To Investigate the Correlation of Proton Leak and Current Produced from Animal Cells by Microbial Fuel Cells
American Journal of Life Sciences
Volume 2, Issue 3, June 2014, Pages: 176-181
Received: Apr. 5, 2014; Accepted: Apr. 26, 2014; Published: Jun. 30, 2014
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Authors
Karen Poon, Program of Food Science and Technology, Division of Science and Technology, BNU-HKBU United International College, 28 Jinfeng Road, Tangjiawan, Zhuhai, Guangdong, China
Tse Chiu Chung, Program of Food Science and Technology, Division of Science and Technology, BNU-HKBU United International College, 28 Jinfeng Road, Tangjiawan, Zhuhai, Guangdong, China
Chang Xu, Program of Food Science and Technology, Division of Science and Technology, BNU-HKBU United International College, 28 Jinfeng Road, Tangjiawan, Zhuhai, Guangdong, China ; Department of Chemistry, Hong Kong Baptist University, 224 Waterloo Road, Kowloon Tong, Hong Kong SAR, P.R. China
Ruihua Wang, Department of Gastroenterology, Shanghai Jiao Tong University affiliated Sixth People’s Hospital South Campus, 6600 Nanfeng Road, Fengxian District, Shanghai, China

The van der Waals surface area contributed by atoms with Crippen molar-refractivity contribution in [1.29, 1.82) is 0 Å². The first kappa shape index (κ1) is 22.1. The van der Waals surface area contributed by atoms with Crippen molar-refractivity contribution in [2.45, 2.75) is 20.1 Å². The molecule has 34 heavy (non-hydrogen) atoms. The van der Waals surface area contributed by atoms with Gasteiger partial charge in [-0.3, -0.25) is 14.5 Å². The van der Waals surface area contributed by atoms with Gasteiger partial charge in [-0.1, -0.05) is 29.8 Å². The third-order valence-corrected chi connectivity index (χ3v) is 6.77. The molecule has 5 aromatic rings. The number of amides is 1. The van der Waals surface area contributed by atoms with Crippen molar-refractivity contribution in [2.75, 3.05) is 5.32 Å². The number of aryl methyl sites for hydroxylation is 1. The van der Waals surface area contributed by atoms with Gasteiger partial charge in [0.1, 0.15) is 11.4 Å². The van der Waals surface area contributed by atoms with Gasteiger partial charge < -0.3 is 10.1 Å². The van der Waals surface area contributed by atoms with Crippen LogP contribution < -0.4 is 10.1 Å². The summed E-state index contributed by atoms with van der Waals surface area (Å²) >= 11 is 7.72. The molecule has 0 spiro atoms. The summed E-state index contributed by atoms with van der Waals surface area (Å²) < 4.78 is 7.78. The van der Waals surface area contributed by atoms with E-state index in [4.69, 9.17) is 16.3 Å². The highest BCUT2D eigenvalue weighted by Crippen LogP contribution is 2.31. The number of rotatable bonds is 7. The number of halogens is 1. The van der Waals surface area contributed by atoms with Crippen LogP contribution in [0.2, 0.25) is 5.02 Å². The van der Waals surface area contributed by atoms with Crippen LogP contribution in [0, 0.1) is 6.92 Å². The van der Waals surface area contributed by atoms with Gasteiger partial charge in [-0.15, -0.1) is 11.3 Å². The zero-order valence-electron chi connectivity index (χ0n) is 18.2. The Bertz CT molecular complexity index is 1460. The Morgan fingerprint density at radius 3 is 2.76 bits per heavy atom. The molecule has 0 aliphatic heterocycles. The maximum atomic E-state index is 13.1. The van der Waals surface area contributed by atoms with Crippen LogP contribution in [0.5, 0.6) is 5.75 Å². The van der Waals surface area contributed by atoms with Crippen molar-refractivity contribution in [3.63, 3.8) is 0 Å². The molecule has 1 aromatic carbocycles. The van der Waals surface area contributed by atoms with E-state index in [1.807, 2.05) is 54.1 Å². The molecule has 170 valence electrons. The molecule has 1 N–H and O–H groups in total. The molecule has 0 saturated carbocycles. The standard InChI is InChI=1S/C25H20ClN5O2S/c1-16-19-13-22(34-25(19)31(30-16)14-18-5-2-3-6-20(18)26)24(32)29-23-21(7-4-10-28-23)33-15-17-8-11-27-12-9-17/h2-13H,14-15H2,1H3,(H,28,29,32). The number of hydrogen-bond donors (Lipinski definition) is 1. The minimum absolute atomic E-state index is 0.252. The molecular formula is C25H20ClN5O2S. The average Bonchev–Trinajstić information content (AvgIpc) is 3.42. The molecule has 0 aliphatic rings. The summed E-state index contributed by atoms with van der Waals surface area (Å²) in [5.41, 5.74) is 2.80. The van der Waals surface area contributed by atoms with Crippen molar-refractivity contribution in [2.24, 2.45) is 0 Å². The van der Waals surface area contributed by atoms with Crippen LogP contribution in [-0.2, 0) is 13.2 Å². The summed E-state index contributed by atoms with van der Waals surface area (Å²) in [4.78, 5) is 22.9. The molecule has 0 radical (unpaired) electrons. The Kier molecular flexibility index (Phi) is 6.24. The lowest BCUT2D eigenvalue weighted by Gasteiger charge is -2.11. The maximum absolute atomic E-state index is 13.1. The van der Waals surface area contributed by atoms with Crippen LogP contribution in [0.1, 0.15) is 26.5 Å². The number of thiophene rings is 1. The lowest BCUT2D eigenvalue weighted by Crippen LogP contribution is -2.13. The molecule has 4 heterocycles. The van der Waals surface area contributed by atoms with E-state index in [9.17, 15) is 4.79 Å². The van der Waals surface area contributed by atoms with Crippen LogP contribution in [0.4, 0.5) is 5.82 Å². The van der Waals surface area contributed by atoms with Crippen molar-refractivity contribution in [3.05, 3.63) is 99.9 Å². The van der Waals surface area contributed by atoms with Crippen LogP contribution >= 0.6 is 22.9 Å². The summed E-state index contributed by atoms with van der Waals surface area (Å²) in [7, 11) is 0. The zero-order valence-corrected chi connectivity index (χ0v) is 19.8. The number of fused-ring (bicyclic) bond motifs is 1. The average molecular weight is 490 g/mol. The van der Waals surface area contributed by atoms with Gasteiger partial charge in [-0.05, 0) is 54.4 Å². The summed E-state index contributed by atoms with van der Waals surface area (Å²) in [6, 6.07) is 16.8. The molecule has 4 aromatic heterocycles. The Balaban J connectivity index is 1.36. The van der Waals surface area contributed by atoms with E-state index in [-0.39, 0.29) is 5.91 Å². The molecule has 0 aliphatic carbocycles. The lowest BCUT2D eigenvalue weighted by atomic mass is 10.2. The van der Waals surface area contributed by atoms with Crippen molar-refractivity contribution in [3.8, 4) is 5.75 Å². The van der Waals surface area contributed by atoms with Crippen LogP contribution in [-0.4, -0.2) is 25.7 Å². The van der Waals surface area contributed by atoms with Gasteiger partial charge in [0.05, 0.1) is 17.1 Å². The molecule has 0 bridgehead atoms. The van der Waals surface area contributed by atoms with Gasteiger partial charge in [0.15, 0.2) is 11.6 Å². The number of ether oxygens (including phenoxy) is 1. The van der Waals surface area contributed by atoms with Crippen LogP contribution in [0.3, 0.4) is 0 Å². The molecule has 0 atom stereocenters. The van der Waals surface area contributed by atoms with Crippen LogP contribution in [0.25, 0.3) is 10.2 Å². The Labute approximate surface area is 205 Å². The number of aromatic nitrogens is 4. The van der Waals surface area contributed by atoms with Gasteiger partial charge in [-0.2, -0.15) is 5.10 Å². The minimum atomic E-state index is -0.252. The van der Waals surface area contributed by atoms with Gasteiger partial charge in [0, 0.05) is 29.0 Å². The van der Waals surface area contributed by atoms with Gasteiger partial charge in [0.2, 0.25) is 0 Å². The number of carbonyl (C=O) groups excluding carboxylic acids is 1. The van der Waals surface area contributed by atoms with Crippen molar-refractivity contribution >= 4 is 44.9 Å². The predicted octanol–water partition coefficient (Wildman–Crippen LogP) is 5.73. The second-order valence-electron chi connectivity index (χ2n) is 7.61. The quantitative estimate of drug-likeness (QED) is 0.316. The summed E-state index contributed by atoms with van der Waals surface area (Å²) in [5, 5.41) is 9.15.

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Abstract
Proton leak has been implicated in various chronic diseases like diabetes and cancer. In this study, current from intact cells, including mice liver cells, pig blood cells and human breast cancer cell MCF-7 were measured by microbial fuel cells (MFC). Positive current change in normal liver cells were induced by either 2,4-dinitrophenol (DNP) or Piceatonnol. The effect of DNP in enhancing the proton conductivity would increase the degree of positive current change, while Piceatonnol in improving the mitochondria membrane potential would support the sustainability of the positive current change with time. Piceatonnol was found to be more effective in inducing positive current change in cancer cells than in liver cells. The higher effectiveness of Piceatonnol to cancer cells would be explained by the high proton leak condition of the cells, and so increased the current production. Little positive current change could be induced in red blood cell by either DNP or Piceatonnol. Results supported the hypothesis of the high mitochondria membrane potential to support the positive current change in cells with time, while the proton conductivity determined the degree of positive current change. The condition of proton leak of cells seemed to be the limiting factor for the positive current change in cells.
Keywords
Proton Leak, Electron Leak, Microbial Fuel Cells, 2,4-Dinitrophenol, Piceatonnol
To cite this article
Karen Poon, Tse Chiu Chung, Chang Xu, Ruihua Wang, To Investigate the Correlation of Proton Leak and Current Produced from Animal Cells by Microbial Fuel Cells, American Journal of Life Sciences. Vol. 2, No. 3, 2014, pp. 176-181. doi: 10.11648/j.ajls.20140203.17
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